When I was young (I won’t say how long ago), I purchased my first personal computer. It came in 3 large boxes (white with black splotches – think cows – remember them?). The boxes weighed roughly 1 ton and took at least a week to be delivered. The PC came with several manuals and 20+ disks to install additional software. I proceeded to spend my entire weekend setting it up and becoming familiar with all the features. Contrast this experience to today when my 9-year-old received a tablet this past Christmas, ripped off the wrapping paper, said thank you I think, opened the box, turned it on, asked for my Apple ID account information, downloaded his favorite game in the blink of an eye, and I haven’t seen him since. But seriously, my point is that even with expanded capacity, accessibility, capabilities and in many cases, complexity, the user experience has radically improved over the last 5+ years across industries. One common theme, aside from change, has been this focus on the end user and user experience.
“A business is simply an idea to make other people’s lives better.” (Richard Branson, Founder of Virgin Group)
When I first got involved with the software industry nearly 25 years ago, the primary focus was on functionally while user experience was secondary. Now competition has driven software vendors to innovate and make many improvements, especially in user experience. I believe a primary driver for this improvement has been the proliferation of options for end users. On the consumer side, there are many examples from Gateway to Apple, from Blockbuster to Netflix, and from Sears catalogs to Amazon. On the social side, think email to Twitter, think chat to Snapchat. Organizations like these are converting the complex into the simple while making the experience convenient, collaborative and timely. They all deliver “high speed simplicity.” It’s the mantra “I need something now and I need it to be easy and I need it to be accessible.” I call it the toddler syndrome. If the answer to their need is not delivered in an acceptable timeframe and manner (keeping in mind “acceptable” is subjective), they will either throw a tantrum and/or find another solution. Hopefully for most of us adults, the latter is the more common path. I can think of countless personal examples where my decision to use an app is based upon the number of mouse clicks and time it takes to complete the activity. In one specific case, I stopped using a web mail interface, because my mobile phone was one mouse click.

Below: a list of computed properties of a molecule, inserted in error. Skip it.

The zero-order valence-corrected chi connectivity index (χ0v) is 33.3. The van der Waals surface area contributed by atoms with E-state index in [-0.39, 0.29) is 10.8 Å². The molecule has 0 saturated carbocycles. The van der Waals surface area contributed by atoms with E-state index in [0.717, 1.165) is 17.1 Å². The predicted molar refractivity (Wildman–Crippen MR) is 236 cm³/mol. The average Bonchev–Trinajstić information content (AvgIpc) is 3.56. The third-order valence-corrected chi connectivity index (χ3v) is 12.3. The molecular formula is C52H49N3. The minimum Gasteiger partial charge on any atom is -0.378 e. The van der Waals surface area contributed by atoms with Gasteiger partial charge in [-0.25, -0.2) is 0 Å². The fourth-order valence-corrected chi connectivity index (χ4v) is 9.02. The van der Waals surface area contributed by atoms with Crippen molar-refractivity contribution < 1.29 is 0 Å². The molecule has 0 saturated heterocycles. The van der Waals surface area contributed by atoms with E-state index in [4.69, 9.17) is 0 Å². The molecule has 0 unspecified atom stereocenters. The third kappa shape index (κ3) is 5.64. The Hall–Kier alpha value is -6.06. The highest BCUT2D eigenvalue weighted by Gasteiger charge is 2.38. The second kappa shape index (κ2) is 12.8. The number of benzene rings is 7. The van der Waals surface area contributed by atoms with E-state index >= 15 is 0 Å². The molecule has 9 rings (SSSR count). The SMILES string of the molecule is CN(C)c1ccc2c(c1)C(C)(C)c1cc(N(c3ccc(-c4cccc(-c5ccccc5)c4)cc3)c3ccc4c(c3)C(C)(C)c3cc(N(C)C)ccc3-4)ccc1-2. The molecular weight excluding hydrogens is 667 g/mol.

“We see our customers as invited guests to a party, and we are the hosts. It’s our job every day to make every important aspect of the customer experience a little bit better.” (Jeff Bezos, Founder and CEO of Amazon)
This focus on the consumer has shifted into B2B environments as well. In the context of Service Management, the shift has gone from the back office to the front office (i.e. technician to end user), but the same demands apply. To survive in today’s social/collaborative world, IT is realizing they must embrace the end user community and become a broker of services instead of the “department of no.” Supporting and delivering services in a convenient and timely manner will ensure they are viewed as the “Department of Know How.” If IT doesn’t make this shift and empower their end users, while delivering a digital workplace, their end users will most likely throw a tantrum (i.e. silently or not so silently revolt) and/or find their own solution. Losing control of end users quickly reduces IT’s ability to effectively manage, raises support costs and increases the risk of not delivering acceptable service levels.
To learn how BMC Remedyforce can help organizations transition to the “Department of Know How” and empower their end users, please visit BMC Remedyforce.
These postings are my own and do not necessarily represent BMC's position, strategies, or opinion.
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